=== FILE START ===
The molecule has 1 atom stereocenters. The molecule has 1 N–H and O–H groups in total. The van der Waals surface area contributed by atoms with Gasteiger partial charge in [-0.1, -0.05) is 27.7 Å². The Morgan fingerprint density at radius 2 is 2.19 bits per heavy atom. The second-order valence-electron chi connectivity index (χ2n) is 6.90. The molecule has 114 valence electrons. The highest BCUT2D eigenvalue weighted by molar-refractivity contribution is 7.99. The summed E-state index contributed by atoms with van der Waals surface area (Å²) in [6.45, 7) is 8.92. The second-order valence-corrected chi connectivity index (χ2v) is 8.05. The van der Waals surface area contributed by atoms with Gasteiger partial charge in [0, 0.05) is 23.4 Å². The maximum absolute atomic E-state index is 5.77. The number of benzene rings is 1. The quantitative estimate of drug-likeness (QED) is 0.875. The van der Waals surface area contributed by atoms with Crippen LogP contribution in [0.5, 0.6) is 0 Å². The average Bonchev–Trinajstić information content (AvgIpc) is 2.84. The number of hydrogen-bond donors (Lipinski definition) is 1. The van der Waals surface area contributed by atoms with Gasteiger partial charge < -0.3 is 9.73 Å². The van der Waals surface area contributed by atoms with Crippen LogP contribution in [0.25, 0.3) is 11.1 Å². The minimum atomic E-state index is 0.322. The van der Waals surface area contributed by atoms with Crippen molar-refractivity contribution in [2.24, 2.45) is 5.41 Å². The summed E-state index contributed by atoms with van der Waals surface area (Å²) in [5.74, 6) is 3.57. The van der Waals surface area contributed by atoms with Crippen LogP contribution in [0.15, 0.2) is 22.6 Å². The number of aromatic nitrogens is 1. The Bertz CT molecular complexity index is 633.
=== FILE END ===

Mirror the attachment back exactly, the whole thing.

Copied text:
The molecule has 1 atom stereocenters. The molecule has 1 N–H and O–H groups in total. The van der Waals surface area contributed by atoms with Gasteiger partial charge in [-0.1, -0.05) is 27.7 Å². The Morgan fingerprint density at radius 2 is 2.19 bits per heavy atom. The second-order valence-electron chi connectivity index (χ2n) is 6.90. The molecule has 114 valence electrons. The highest BCUT2D eigenvalue weighted by molar-refractivity contribution is 7.99. The summed E-state index contributed by atoms with van der Waals surface area (Å²) in [6.45, 7) is 8.92. The second-order valence-corrected chi connectivity index (χ2v) is 8.05. The van der Waals surface area contributed by atoms with Gasteiger partial charge in [0, 0.05) is 23.4 Å². The maximum absolute atomic E-state index is 5.77. The number of benzene rings is 1. The quantitative estimate of drug-likeness (QED) is 0.875. The van der Waals surface area contributed by atoms with Crippen LogP contribution in [0.5, 0.6) is 0 Å². The average Bonchev–Trinajstić information content (AvgIpc) is 2.84. The number of hydrogen-bond donors (Lipinski definition) is 1. The van der Waals surface area contributed by atoms with Gasteiger partial charge < -0.3 is 9.73 Å². The van der Waals surface area contributed by atoms with Crippen LogP contribution in [0.25, 0.3) is 11.1 Å². The minimum atomic E-state index is 0.322. The van der Waals surface area contributed by atoms with Crippen molar-refractivity contribution in [2.24, 2.45) is 5.41 Å². The summed E-state index contributed by atoms with van der Waals surface area (Å²) in [5.74, 6) is 3.57. The van der Waals surface area contributed by atoms with Crippen LogP contribution in [0.15, 0.2) is 22.6 Å². The number of aromatic nitrogens is 1. The Bertz CT molecular complexity index is 633.